2000AD PROG 1871 | REVIEW

Cover by Jon Davis-Hunt

An excellent cover by Jon Davis-Hunt, it’s eye-catching with a funny title to boot. I really love the depth that he brings via the shading.

Judge Dredd: Squirm (Part 2)

Dredd interrogates Simon Cowell while his fellow Judges try to come to grips with one of the mutant tape worms…

I’m really enjoying this Fatty-tastic tale by the ever reliable Mike Carroll. After the tense, no-nonsense nature of Titan, this story is welcome sight, also the chance to enjoy a little light hearted fun.

I know not everyone’s a fan of Nick Dyer’s artwork, but I really like it. Sure, you can mention that his bodies don’t look right, or Dredd looks too young, but that is Dyer’s take on the character. Is it really all that different from other artists putting their own stamp on the character? And for me it suits the tone of story which is geared more towards humour. The panels where we see the Judges trying to restrain the mutant tape worm was hilarious. It reminded me of a scene from Hellboy 2 where we see some B.P.R.D agents trying to restrain an angry un-friendly looking creature with comedic results.

ABC Warriors – Return To Mars (Part 10)

Happy Shrapnel A.K.A Tubal Caine comes under attack from Quartz’s robots, and some of the scraps even come alive, chief among them – a big robo wolf. But will Shrapnel hold them off or will they finish him off?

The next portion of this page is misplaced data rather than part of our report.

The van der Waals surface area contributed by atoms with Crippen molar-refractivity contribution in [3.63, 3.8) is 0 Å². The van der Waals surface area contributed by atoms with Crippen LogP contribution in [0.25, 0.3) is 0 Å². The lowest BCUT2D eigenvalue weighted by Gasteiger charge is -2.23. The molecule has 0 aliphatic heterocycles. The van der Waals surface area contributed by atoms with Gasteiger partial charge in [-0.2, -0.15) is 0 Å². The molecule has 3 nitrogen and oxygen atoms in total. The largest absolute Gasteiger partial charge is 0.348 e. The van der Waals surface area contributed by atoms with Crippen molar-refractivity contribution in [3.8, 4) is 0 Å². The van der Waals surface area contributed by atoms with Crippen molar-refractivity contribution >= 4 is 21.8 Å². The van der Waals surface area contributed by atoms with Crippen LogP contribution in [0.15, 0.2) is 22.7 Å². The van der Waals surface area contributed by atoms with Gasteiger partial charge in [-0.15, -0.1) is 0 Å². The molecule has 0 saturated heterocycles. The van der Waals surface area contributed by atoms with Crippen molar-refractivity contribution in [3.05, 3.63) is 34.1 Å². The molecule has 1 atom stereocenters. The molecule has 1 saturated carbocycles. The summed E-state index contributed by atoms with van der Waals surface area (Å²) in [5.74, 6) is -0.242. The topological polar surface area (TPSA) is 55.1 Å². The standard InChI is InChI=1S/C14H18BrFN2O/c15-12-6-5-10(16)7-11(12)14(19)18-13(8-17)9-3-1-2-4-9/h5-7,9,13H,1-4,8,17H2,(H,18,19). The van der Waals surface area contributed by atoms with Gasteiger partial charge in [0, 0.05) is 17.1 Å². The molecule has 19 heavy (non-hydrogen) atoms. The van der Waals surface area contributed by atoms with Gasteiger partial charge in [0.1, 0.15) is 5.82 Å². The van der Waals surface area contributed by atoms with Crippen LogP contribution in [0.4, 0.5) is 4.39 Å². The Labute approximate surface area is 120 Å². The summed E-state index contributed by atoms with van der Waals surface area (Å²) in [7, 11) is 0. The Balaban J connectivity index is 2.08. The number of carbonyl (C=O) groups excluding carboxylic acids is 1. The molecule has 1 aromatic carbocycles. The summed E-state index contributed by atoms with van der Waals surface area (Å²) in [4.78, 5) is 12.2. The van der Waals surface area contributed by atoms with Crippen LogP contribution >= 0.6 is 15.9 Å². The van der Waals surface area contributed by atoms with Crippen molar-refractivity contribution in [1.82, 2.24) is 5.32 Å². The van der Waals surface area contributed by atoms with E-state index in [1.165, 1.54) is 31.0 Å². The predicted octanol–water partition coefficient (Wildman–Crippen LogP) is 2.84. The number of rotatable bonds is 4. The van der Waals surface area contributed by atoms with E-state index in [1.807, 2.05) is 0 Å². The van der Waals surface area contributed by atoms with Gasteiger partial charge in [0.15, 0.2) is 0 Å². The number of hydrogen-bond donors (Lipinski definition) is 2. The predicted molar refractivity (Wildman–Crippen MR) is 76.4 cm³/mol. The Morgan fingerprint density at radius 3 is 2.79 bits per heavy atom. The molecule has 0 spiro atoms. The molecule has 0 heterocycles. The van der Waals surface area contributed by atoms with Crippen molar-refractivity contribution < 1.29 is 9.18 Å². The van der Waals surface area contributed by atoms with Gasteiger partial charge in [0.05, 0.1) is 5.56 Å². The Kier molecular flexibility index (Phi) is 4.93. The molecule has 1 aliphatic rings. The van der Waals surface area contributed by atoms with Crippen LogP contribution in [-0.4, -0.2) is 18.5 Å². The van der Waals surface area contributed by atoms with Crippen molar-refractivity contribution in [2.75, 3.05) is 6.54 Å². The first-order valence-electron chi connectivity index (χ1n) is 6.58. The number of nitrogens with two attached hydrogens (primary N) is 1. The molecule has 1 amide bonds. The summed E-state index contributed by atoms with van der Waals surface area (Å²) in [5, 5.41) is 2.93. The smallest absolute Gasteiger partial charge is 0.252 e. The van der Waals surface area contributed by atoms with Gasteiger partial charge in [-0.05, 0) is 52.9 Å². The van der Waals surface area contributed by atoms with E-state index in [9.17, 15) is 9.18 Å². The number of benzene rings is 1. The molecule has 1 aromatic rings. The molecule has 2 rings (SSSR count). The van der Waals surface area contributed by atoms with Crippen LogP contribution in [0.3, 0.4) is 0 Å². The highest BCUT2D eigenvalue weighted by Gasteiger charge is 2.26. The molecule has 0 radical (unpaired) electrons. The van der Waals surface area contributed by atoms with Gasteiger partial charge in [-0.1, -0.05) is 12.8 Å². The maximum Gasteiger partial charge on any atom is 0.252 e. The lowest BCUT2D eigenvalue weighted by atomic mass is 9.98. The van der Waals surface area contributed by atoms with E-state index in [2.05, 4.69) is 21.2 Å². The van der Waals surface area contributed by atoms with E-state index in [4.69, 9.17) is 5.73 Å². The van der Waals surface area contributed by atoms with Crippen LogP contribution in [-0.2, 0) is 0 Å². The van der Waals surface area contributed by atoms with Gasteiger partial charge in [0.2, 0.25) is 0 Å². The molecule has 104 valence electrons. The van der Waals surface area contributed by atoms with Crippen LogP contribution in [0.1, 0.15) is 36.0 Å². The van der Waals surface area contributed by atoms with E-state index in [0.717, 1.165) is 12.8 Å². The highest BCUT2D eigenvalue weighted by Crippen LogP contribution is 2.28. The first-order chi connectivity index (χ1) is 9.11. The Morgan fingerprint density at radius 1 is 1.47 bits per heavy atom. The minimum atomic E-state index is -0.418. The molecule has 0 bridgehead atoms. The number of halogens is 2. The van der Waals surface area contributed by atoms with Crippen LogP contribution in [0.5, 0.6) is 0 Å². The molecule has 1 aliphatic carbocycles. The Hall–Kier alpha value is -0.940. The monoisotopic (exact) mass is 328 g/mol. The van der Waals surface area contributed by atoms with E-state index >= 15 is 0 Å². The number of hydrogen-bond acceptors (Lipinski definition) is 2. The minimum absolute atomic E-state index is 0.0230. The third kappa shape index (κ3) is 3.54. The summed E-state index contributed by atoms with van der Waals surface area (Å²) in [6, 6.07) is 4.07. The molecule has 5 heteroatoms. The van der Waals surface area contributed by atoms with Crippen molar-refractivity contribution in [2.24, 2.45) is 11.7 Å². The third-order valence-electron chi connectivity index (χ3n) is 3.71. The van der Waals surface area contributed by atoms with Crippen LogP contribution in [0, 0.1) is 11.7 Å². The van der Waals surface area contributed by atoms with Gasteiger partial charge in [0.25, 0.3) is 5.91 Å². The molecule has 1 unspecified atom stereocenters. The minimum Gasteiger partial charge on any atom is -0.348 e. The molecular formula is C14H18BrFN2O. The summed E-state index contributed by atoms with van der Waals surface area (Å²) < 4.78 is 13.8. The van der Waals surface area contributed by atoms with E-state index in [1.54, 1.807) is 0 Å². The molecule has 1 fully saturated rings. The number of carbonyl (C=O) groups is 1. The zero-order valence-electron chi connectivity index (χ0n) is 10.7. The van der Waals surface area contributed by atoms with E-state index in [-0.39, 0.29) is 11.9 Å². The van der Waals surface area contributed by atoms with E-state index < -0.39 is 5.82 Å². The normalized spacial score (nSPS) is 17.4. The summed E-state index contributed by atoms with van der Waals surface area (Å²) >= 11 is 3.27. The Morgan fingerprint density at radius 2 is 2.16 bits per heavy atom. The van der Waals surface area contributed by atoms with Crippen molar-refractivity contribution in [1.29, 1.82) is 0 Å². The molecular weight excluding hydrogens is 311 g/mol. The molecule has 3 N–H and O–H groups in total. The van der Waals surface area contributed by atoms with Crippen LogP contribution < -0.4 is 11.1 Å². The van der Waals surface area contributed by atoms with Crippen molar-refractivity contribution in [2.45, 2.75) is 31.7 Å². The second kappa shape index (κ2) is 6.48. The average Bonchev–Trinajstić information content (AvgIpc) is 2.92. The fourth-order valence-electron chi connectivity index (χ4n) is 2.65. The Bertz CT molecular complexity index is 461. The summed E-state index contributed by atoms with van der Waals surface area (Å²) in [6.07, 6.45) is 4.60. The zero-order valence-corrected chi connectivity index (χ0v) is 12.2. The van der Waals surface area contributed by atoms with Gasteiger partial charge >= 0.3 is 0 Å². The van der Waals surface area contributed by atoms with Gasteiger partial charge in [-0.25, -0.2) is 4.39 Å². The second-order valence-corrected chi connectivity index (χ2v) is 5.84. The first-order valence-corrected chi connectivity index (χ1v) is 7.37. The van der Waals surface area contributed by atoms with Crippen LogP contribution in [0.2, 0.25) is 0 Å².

I’m a big fan of Harry Shrapnel/ Tubal Caine and would be mighty pissed if the latter were to happen. But let’s just say he puts his non-violence stance on hold and dishes out one hell of a butt whupping to those unruly robots. Once again, Clint Langley’s artwork is a pleasure to behold. I know this stylistic choice is maybe more to do with the tone of the story, but it’s been great to observe these last few weeks. For instance, that last splash page of Mek-Quake towering over Happy Shrapnel was absolutely fantastic. This is shaping up to be a fun arc and I can’t wait for the next episode.

Tharg’s 3rillers: After The Vengence (Part 1)

It’s a pleasure to see David Baillie back again with a new 3riller. The Ghostship Mathematica was my favourite non-Dredd strip of last year with its Treasure Island crossed with Star Wars vibe, and lovely artwork from Inaki Miranda. But how will this new 3riller fare? Well for one, I enjoyed the set up with London in the grip of anarchy after an attack on Canary Wharf. A gang has formed, known as the Canary Wolves and they rule the streets of the ‘New City’. I had a little smile on my face when I saw their name because it took me back to my boyhood when I used to mispronounce Canary Wharf as Canary Wolf! (my son is still carrying on the tradition, e.g, Cybermen = Cider-men! Weeping Angels = Whoopy Angels and so on).

London after the Vengeance...